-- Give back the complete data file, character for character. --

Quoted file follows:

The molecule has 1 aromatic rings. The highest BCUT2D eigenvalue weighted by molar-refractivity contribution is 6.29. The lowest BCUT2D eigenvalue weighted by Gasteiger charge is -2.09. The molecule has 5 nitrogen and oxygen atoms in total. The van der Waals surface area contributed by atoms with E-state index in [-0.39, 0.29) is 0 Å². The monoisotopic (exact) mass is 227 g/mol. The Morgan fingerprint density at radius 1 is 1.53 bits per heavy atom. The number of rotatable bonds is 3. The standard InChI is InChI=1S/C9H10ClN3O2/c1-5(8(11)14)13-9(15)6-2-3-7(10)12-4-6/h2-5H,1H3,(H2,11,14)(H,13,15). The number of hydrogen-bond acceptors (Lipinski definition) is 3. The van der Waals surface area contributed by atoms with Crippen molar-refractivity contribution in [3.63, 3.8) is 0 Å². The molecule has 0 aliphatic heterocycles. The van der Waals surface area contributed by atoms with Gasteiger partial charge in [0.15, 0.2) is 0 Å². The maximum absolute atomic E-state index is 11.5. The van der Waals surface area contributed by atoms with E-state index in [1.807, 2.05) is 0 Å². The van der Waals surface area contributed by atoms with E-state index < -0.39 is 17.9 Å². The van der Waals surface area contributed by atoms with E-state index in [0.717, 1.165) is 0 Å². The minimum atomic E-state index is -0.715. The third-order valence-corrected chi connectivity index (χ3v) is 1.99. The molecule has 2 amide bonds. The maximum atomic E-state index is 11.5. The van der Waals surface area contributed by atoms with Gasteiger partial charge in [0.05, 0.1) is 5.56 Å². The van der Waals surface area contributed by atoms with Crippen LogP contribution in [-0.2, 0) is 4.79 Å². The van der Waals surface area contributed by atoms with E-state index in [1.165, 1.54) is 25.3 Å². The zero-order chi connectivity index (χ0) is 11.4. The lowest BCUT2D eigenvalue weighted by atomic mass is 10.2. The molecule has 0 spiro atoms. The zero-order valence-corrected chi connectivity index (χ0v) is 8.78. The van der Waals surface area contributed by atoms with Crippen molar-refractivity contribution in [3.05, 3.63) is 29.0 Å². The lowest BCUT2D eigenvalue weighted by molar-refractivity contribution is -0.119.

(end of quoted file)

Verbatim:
The molecule has 1 aromatic rings. The highest BCUT2D eigenvalue weighted by molar-refractivity contribution is 6.29. The lowest BCUT2D eigenvalue weighted by Gasteiger charge is -2.09. The molecule has 5 nitrogen and oxygen atoms in total. The van der Waals surface area contributed by atoms with E-state index in [-0.39, 0.29) is 0 Å². The monoisotopic (exact) mass is 227 g/mol. The Morgan fingerprint density at radius 1 is 1.53 bits per heavy atom. The number of rotatable bonds is 3. The standard InChI is InChI=1S/C9H10ClN3O2/c1-5(8(11)14)13-9(15)6-2-3-7(10)12-4-6/h2-5H,1H3,(H2,11,14)(H,13,15). The number of hydrogen-bond acceptors (Lipinski definition) is 3. The van der Waals surface area contributed by atoms with Crippen molar-refractivity contribution in [3.63, 3.8) is 0 Å². The molecule has 0 aliphatic heterocycles. The van der Waals surface area contributed by atoms with Gasteiger partial charge in [0.15, 0.2) is 0 Å². The maximum absolute atomic E-state index is 11.5. The van der Waals surface area contributed by atoms with E-state index in [1.807, 2.05) is 0 Å². The van der Waals surface area contributed by atoms with E-state index < -0.39 is 17.9 Å². The van der Waals surface area contributed by atoms with E-state index in [0.717, 1.165) is 0 Å². The minimum atomic E-state index is -0.715. The third-order valence-corrected chi connectivity index (χ3v) is 1.99. The molecule has 2 amide bonds. The maximum atomic E-state index is 11.5. The van der Waals surface area contributed by atoms with Gasteiger partial charge in [0.05, 0.1) is 5.56 Å². The van der Waals surface area contributed by atoms with Crippen LogP contribution in [-0.2, 0) is 4.79 Å². The van der Waals surface area contributed by atoms with E-state index in [1.165, 1.54) is 25.3 Å². The zero-order chi connectivity index (χ0) is 11.4. The lowest BCUT2D eigenvalue weighted by atomic mass is 10.2. The molecule has 0 spiro atoms. The zero-order valence-corrected chi connectivity index (χ0v) is 8.78. The van der Waals surface area contributed by atoms with Crippen molar-refractivity contribution in [3.05, 3.63) is 29.0 Å². The lowest BCUT2D eigenvalue weighted by molar-refractivity contribution is -0.119.